The Curious Snail
Director: Alex Jones
Ever wanted to watch a snail crawl across the screen for two minutes? Well now you can in The Curious Snail. Director Alex Jones drops some quick and fun facts about snails as we watch one do its thing. This is a fun film that doesn’t take itself seriously and tries to show how something as mundane as getting a drink of water could be a great adventure for a certain species.
Director: George Knowles
Kai Lightner entered the competitive world of indoor rock climbing at age six. Now at 14, Lightner is taking on more difficult routes and gradually expanding into outdoor climbing. 14.c is the story of the young Lightner and his single mother as they balance out a day full of school, homework and climbing. Ever the doting mother, Connie gives constant love and support to Lightner as he excels in school and the ranks in climbing completions. A sweet film showing the bond between mother and son, 14.c will inspire you to do more with your life after watching all that this young man has accomplished.
River of Eden
Director: Pete McBride
River Of Eden is the story of how the locals of the Fijian Highlands said “no” to easy money from resource extractions and instead turned to tourism to fund a conservation area that protects one of the most beautiful rivers on Earth. They’re not lying when they talk about this river’s beauty. It really is a sight to behold. This short could practically serve as a tourist aid on its own. With beautiful, sweeping shots of the gorgeous island of Fiji, River Of Eden goes to show that money isn’t everything. We need to help conserve what really matters—our precious resources.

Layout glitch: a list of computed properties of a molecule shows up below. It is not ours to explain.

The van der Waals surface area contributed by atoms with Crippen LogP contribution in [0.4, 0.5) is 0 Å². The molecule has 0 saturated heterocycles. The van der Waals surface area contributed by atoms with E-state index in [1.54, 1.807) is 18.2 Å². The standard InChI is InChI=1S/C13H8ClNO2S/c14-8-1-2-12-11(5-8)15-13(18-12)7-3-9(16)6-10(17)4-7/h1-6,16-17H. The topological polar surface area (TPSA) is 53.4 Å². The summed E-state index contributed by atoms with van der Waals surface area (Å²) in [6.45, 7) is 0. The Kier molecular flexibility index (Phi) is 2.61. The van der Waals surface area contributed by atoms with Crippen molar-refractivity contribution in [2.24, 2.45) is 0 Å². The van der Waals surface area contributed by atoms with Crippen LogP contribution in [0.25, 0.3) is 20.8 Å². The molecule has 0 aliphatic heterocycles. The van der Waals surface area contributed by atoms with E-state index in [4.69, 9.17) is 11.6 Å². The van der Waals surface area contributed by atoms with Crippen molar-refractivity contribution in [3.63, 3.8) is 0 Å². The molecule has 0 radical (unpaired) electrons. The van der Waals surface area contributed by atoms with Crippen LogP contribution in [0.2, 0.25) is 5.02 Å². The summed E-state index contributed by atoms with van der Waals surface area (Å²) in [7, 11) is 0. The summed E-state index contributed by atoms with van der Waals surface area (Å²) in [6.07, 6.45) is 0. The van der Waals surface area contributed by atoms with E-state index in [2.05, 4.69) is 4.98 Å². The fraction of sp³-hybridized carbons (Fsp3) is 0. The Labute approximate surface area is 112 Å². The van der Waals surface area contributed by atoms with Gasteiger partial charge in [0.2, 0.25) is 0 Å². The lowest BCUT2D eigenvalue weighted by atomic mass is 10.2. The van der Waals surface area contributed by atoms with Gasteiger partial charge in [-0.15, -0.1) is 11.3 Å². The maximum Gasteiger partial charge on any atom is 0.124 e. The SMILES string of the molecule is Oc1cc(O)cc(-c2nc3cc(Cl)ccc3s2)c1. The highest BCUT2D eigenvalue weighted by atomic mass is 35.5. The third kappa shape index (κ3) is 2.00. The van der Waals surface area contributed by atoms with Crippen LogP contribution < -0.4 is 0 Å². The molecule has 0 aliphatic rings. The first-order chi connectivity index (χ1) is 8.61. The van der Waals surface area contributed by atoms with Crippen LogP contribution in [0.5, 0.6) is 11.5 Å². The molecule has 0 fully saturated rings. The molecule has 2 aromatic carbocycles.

Spaceship Earth Passenger Safety Briefing
Director: Dave Gardner
Spaceship Earth Passenger Safety Briefing is a funny, CGI-heavy take on airline safety procedures. The Earth Passenger flight attendant and pilot talk to the audience as if we are all passengers of spaceship Earth, giving excellent examples of things every one of us can do to make the planet a better place. The CGI was hokey, adding even more humor than I believe was intentional, however, none of this took away from its positive message about peace and love for mother Earth. This would have been an excellent opener film to the Wild & Scenic Film Festival, one that I enjoyed.
Director: Sarah Menzies
Artic surf. Those are two words that I never thought would be connected. In Catch It, Lea Brassy proves otherwise as she trades in her bikini for a wetsuit and surfs the freezing cold waters of Lofoten Islands in northern Norway. Living a simple life out of a van, Lea proves that sometimes in life, we have to take the bull by the horns to have the fun that we all want. Catch It showed me a life that I never knew. I thought surfing was done only on bright, sunny and sandy beaches. Brassy shows that wherever there are water and waves and a determination to surf, the only thing that is stopping you is yourself.
Director: Michael Ramsey
I Heard is described as, “A Seussical glimpse into more than 110 million acres of designated wilderness.” Celebrating the 50th anniversary of the Wilderness Act, I Heard features a wonderful rhyme sung by different children as the viewer watches some of the country’s most iconic places and creatures. Short and breezy, this film was a nice little melody that I enjoyed.